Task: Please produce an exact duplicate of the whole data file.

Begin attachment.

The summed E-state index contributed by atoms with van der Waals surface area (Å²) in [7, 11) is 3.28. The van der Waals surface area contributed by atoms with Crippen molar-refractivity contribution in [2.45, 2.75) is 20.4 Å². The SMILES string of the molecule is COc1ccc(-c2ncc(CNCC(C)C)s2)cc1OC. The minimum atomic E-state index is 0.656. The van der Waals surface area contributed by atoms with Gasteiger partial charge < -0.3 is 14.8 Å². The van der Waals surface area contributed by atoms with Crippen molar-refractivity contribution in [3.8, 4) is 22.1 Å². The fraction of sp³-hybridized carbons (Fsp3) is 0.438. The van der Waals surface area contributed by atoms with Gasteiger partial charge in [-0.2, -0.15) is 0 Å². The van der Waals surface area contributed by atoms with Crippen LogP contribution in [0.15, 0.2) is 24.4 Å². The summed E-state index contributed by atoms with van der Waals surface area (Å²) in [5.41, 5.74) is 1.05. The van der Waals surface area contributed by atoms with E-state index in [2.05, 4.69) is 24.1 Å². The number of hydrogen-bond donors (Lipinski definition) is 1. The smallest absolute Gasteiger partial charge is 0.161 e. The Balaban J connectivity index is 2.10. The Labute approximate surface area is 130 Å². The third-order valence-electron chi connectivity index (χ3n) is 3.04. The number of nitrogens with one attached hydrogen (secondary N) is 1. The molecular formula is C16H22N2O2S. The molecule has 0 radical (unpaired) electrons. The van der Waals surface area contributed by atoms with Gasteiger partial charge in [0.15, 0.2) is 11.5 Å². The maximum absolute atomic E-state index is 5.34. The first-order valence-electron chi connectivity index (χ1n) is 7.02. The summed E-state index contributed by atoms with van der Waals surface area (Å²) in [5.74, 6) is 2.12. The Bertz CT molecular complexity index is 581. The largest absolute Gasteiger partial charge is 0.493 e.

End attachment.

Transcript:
The summed E-state index contributed by atoms with van der Waals surface area (Å²) in [7, 11) is 3.28. The van der Waals surface area contributed by atoms with Crippen molar-refractivity contribution in [2.45, 2.75) is 20.4 Å². The SMILES string of the molecule is COc1ccc(-c2ncc(CNCC(C)C)s2)cc1OC. The minimum atomic E-state index is 0.656. The van der Waals surface area contributed by atoms with Gasteiger partial charge < -0.3 is 14.8 Å². The van der Waals surface area contributed by atoms with Crippen molar-refractivity contribution in [3.8, 4) is 22.1 Å². The fraction of sp³-hybridized carbons (Fsp3) is 0.438. The van der Waals surface area contributed by atoms with Gasteiger partial charge in [-0.2, -0.15) is 0 Å². The van der Waals surface area contributed by atoms with Crippen LogP contribution in [0.15, 0.2) is 24.4 Å². The summed E-state index contributed by atoms with van der Waals surface area (Å²) in [5.41, 5.74) is 1.05. The van der Waals surface area contributed by atoms with E-state index in [2.05, 4.69) is 24.1 Å². The number of hydrogen-bond donors (Lipinski definition) is 1. The smallest absolute Gasteiger partial charge is 0.161 e. The Balaban J connectivity index is 2.10. The Labute approximate surface area is 130 Å². The third-order valence-electron chi connectivity index (χ3n) is 3.04. The number of nitrogens with one attached hydrogen (secondary N) is 1. The molecular formula is C16H22N2O2S. The molecule has 0 radical (unpaired) electrons. The van der Waals surface area contributed by atoms with Gasteiger partial charge in [0.15, 0.2) is 11.5 Å². The maximum absolute atomic E-state index is 5.34. The first-order valence-electron chi connectivity index (χ1n) is 7.02. The summed E-state index contributed by atoms with van der Waals surface area (Å²) in [5.74, 6) is 2.12. The Bertz CT molecular complexity index is 581. The largest absolute Gasteiger partial charge is 0.493 e.